I know I’m in the minority here, and I know as a gay male film buff this is heresy, but I had zero emotional connection to the two leads, so I couldn’t care less who lived or died. (Ditto most of the Bowery Boy gang members, and the poor Susan Oakes, who was apparently told to overplay every syllable as Anybody’s — every time she showed up I was pulled out of the world of the movie because I found her so distractingly bad.)

    I adore Natalie Wood (hell, I even LOVED Brainstorm!), but she’s not only undermined visually by that awful makeup, but every time she opens her mouth. Neither she nor Marni Nixon could muster a credible accent (full disclosure, former dialect coach here), and I don’t believe a thing she says or does. Also, I find Richard Beamer, while easy on the eyes, to be uncontaminated by talent and/or charisma.

    My emotions were engaged exactly once, when Anita decides she has to go and warn Tony. Moreno deserved all the awards in the world for that moment — heartbreaking. (I also find Chakiris to be easy on the eyes, and a gifted dancer, but without much in the way of acting chops.)

    At the end my BF was in a fetal position, gasping at the violence (despite having seen the film dozens of times) and weeping. I was unmoved because, as I said, I simply didn’t care about these two frankly drippy characters, whom I found unrelatable for myriad reasons, not the least being the writing.

    I found the scene of Tony and Maria dressing the dummies for a wedding (the lead-in scene to One Hand, One Heart) so awful that I withdrew totally for the big love duet (which, again, had the BF in tears). Wood and Beymer commit to it fully, god bless ‘em, but the scene is so amateurishly written that seeing them give it their all was just toe-curlinly embarrassing.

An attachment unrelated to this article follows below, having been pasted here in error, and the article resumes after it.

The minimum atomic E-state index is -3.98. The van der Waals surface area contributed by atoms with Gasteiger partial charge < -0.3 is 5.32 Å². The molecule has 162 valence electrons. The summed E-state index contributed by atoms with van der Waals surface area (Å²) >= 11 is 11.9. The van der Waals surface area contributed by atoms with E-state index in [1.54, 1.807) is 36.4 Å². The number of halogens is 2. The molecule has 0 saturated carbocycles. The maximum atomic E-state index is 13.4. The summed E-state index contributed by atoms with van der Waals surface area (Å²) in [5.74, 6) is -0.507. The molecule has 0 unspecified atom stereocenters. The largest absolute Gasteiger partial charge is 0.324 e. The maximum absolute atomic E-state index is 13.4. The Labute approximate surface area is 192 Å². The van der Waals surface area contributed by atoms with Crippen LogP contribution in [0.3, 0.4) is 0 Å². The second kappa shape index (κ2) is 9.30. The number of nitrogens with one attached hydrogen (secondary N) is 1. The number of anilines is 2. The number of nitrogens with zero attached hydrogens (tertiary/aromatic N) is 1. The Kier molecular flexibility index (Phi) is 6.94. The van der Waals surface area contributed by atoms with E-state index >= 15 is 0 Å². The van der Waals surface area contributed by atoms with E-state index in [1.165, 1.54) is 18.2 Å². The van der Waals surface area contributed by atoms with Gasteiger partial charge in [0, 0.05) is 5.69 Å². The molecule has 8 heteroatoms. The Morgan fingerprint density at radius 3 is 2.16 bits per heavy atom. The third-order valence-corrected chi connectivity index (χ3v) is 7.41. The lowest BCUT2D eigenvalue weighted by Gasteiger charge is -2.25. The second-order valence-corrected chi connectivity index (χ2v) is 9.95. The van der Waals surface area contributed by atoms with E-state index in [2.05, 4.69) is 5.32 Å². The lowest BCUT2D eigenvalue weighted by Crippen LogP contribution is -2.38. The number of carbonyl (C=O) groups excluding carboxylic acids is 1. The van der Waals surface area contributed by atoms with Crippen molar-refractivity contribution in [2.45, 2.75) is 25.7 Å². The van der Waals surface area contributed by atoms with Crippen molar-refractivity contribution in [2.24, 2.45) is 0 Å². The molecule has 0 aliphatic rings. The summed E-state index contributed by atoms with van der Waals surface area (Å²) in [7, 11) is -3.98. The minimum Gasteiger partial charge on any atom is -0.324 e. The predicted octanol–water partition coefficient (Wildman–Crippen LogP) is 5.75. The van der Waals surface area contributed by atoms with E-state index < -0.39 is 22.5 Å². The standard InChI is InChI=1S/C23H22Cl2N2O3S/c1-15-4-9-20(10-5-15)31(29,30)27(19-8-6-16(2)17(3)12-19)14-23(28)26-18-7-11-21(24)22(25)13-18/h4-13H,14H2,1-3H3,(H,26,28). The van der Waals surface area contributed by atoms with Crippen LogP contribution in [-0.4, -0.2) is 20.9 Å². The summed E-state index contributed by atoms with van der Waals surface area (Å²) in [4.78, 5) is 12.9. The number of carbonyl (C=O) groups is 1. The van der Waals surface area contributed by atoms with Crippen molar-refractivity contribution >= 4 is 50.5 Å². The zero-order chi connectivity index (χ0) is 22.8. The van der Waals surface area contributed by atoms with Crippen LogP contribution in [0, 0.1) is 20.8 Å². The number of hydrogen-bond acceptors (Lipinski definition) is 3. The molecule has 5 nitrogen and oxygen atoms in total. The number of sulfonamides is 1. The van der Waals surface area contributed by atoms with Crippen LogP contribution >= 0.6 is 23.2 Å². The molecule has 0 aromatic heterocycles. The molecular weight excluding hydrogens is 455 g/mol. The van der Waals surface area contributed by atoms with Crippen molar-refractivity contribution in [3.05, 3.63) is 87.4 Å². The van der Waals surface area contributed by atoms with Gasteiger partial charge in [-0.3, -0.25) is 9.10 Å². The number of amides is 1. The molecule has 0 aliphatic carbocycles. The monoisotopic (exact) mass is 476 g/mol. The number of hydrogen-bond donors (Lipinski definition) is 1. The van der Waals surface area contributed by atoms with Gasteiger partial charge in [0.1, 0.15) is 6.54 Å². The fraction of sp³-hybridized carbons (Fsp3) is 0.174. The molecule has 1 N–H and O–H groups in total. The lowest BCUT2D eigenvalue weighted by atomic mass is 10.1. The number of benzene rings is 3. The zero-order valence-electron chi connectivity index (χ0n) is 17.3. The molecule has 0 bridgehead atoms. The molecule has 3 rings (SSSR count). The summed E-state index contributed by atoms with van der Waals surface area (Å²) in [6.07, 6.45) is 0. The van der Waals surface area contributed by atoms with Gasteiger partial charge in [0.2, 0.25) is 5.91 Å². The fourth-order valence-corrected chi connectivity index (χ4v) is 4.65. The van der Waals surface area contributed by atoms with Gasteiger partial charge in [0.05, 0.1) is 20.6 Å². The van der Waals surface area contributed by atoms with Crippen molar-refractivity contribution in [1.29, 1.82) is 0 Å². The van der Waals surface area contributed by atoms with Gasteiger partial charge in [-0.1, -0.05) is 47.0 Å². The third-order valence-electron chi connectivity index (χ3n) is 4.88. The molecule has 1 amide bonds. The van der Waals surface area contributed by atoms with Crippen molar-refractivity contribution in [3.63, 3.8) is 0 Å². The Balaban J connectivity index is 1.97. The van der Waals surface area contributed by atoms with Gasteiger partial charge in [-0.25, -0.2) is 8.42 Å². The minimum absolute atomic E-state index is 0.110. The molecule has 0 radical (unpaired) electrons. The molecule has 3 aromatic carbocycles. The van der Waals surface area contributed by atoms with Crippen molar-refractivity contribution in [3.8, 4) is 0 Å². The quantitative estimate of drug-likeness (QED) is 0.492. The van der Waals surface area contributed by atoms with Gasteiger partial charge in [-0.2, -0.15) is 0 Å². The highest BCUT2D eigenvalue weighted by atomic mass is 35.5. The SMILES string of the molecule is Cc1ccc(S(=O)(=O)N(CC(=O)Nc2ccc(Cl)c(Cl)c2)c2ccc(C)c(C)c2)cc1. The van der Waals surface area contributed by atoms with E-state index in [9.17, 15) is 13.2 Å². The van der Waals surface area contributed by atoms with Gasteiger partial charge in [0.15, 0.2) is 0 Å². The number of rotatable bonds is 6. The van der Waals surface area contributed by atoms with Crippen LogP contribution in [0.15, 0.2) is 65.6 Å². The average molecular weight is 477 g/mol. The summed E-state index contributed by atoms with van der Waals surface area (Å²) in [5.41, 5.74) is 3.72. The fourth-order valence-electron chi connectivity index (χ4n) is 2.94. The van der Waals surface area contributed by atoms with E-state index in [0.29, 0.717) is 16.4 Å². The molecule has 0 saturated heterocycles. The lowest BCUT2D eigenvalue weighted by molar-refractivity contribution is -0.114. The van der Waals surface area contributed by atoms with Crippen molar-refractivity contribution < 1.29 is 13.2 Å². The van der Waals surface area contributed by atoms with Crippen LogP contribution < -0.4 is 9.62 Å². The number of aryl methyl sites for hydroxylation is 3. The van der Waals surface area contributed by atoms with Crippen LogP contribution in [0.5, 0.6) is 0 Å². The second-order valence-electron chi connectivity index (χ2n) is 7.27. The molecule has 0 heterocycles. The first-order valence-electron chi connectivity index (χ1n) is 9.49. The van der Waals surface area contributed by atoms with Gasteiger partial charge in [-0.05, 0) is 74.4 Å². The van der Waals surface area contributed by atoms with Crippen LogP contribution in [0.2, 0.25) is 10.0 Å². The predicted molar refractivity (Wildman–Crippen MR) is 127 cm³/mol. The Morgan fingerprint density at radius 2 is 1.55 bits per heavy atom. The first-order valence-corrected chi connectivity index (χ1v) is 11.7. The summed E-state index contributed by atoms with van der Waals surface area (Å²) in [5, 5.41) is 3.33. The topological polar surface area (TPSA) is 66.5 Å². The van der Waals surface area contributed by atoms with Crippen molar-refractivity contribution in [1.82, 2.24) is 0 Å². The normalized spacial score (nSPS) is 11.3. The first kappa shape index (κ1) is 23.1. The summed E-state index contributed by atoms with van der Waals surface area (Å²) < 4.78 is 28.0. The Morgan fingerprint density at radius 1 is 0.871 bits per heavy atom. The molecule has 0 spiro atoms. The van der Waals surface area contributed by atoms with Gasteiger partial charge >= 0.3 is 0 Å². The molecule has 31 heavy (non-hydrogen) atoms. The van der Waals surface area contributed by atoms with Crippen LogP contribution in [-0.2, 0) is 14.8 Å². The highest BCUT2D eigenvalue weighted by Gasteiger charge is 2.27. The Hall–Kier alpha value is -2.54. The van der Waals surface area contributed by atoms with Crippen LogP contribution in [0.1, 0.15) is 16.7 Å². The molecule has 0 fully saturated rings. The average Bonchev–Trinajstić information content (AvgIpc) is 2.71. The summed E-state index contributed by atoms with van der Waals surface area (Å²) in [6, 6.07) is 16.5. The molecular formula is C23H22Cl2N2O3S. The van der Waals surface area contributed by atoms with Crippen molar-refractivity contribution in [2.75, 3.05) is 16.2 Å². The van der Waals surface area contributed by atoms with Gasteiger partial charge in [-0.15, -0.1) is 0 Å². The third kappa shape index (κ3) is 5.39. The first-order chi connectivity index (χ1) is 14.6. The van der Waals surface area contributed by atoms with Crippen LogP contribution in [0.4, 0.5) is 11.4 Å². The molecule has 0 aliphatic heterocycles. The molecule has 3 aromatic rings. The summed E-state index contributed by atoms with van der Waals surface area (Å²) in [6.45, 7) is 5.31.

Surprisingly, I’m planing to see the remake, in the hopes that, I WAS going to say better acting, but let’s be generous and say better casting, might make the story resonate for me.

    That said, I love reading your essays, even when we’re in different camps!

    Have wonderful holidays, Ken, looking forward to more delicious prose in 2022!

    P.S I’ve heard Sondheim relate that the I Feel Pretty lyrics were out-of town-tryout placeholders, to be rewritten before the NYC opening, but never were. He also said the lyrics to Maria were all Bernstein’s, saying he (Sondheim) never liked to repeat a word once in the same song, and that he would never have written the lyric, “Maria, Maria, Maria, Maria, Maria, Maria!”

    1. Hi Neely (glad your Google moniker made it through somehow)
      What a complimentary comment contribution (thank you!) and what a terrific account of a very different type of introduction to WEST SIDE STORY.
      First off, congratulations on the new beau! Back in my dating days, I would have taken it as a serious red flag if a potential paramour wasn’t brought to tears by WEST SIDE STORY. Happily, you’ve hit the jackpot!